Saratoga Springs prepares for possibility of future flooding

Posted at 8:18 PM, Sep 03, 2012
and last updated 2012-09-04 13:17:27-04

SARATOGA SPRINGS -- As clean up continues from the weekend's flooding here, residents and city officials on Monday expressed concern it could happen again.

"When we saw the fire coming, we knew the next thing was flood," said Kamron Wixom, who lives near the area hit hardest by flooding.

The flooding started Saturday night in the foothills above Saratoga Springs. FOX 13 toured the area, where rocks and trees are strewn all over the area. The debris field that threatens homes below is massive.

"We've got 2 1/2 square miles worth of potential debris basins that flow into the city," said Saratoga Springs City Manager Mark Christensen.

The 6,000-acre Dump Fire left the area without any vegetation. When the flooding it, there was nothing to stop it. Christensen said the city recorded 1 1/4 inches of rain over the area Saturday night. Mud and water flowed into 11 homes, through streets and retention ponds, across a golf course and eventually into Utah Lake.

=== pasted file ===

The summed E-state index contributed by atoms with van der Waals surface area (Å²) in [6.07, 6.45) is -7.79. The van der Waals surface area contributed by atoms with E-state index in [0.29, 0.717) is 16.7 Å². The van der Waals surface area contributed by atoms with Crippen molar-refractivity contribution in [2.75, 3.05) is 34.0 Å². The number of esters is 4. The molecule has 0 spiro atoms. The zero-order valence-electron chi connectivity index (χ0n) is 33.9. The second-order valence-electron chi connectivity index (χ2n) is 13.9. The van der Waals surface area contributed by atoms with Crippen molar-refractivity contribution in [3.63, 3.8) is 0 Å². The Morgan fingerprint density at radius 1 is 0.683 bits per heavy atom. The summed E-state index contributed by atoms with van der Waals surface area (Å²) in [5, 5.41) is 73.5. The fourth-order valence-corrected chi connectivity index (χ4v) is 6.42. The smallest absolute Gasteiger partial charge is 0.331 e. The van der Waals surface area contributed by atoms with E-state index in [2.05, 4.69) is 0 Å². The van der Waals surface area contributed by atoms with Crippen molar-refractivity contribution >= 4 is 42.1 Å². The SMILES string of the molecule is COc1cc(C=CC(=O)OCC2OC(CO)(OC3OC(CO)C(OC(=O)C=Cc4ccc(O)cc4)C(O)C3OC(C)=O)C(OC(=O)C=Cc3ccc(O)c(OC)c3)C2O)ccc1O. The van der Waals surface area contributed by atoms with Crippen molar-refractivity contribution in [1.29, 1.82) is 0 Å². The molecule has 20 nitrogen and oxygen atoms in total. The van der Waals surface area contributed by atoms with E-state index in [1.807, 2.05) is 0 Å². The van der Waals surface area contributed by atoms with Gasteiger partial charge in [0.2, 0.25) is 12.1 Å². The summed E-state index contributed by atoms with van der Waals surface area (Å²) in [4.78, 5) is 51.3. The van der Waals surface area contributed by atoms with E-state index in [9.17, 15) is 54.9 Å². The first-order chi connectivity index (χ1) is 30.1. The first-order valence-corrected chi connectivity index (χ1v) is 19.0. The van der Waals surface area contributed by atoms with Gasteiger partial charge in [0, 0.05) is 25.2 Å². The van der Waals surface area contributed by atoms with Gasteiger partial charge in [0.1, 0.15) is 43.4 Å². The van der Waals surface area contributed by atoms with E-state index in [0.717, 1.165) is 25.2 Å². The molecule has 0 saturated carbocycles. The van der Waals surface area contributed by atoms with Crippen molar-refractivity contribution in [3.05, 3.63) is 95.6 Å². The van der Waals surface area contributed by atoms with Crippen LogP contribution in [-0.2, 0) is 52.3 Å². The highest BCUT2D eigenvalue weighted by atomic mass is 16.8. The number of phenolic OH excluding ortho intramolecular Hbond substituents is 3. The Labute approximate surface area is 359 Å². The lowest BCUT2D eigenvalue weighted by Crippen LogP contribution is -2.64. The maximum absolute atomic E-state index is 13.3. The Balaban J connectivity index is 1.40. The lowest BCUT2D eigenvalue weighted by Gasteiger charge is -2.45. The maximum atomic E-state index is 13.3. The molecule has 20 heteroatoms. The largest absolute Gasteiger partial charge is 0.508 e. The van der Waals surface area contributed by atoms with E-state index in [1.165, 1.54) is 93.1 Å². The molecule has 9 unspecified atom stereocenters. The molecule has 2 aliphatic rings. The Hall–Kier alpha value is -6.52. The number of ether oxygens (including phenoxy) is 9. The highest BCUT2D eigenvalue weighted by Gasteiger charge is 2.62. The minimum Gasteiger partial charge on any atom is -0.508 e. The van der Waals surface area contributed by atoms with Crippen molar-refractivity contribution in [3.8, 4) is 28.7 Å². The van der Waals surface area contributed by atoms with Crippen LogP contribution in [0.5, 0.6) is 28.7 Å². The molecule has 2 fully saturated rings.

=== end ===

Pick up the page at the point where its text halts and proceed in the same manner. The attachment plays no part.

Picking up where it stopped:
Residents are concerned that it could happen again.

"It looks like there's nothing to stop it from going all the way down again if we get another big rain," Walter Hammond said as he looked down on the city from the moonscaped foothills. "It makes me nervous."

It is a scenario playing out all over the state. Areas hit by the Wood Hollow and Seeley fires in Central Utah have also seen flooding. SR-31 in Emery County is closed because of a mudslide.

Unfortunately, Christensen said, vegetation to replace what was burned by the Dump Fire cannot be planted until later this fall.

"Right now, we're doing everything we can within the world of engineering in trying to prepare debris basins and mitigation for that," he told reporters Monday.

City crews are digging new cutoff channels and debris basins in an effort to prepare for more flooding. Hammond hopes it is enough.

"The thing that's scary is that you've got such a wide swath here that just comes into some narrow zones down by those homes and there's just no place for it to go," he said. "They're digging as fast as they can to make those channels. I just hope it's fast enough."

Details on disaster relief for Saratoga Springs can be found here.